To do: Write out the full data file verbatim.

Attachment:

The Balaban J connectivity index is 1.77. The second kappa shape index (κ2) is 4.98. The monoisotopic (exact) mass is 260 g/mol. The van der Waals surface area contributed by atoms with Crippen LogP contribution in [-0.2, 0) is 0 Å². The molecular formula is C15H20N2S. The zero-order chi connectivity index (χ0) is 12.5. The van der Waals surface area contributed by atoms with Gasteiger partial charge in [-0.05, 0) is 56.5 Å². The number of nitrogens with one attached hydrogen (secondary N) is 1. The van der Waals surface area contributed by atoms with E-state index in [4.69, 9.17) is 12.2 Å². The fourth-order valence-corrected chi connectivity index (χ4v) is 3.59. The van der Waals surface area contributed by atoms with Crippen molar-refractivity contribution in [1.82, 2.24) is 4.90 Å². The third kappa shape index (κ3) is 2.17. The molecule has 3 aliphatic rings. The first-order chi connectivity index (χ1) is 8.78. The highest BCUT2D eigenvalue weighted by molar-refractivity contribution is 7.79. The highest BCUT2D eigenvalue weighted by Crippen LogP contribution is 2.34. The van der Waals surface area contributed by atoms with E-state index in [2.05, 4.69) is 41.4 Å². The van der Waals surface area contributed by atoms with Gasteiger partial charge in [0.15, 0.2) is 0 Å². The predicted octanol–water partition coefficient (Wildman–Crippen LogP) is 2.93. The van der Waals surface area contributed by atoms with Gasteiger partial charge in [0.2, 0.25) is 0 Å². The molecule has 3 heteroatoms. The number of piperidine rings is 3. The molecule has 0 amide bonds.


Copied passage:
The Balaban J connectivity index is 1.77. The second kappa shape index (κ2) is 4.98. The monoisotopic (exact) mass is 260 g/mol. The van der Waals surface area contributed by atoms with Crippen LogP contribution in [-0.2, 0) is 0 Å². The molecular formula is C15H20N2S. The zero-order chi connectivity index (χ0) is 12.5. The van der Waals surface area contributed by atoms with Gasteiger partial charge in [-0.05, 0) is 56.5 Å². The number of nitrogens with one attached hydrogen (secondary N) is 1. The van der Waals surface area contributed by atoms with E-state index in [4.69, 9.17) is 12.2 Å². The fourth-order valence-corrected chi connectivity index (χ4v) is 3.59. The van der Waals surface area contributed by atoms with Crippen molar-refractivity contribution in [1.82, 2.24) is 4.90 Å². The third kappa shape index (κ3) is 2.17. The molecule has 3 aliphatic rings. The first-order chi connectivity index (χ1) is 8.78. The highest BCUT2D eigenvalue weighted by molar-refractivity contribution is 7.79. The highest BCUT2D eigenvalue weighted by Crippen LogP contribution is 2.34. The van der Waals surface area contributed by atoms with E-state index in [2.05, 4.69) is 41.4 Å². The van der Waals surface area contributed by atoms with Gasteiger partial charge in [0.15, 0.2) is 0 Å². The predicted octanol–water partition coefficient (Wildman–Crippen LogP) is 2.93. The van der Waals surface area contributed by atoms with Gasteiger partial charge in [0.2, 0.25) is 0 Å². The molecule has 3 heteroatoms. The number of piperidine rings is 3. The molecule has 0 amide bonds.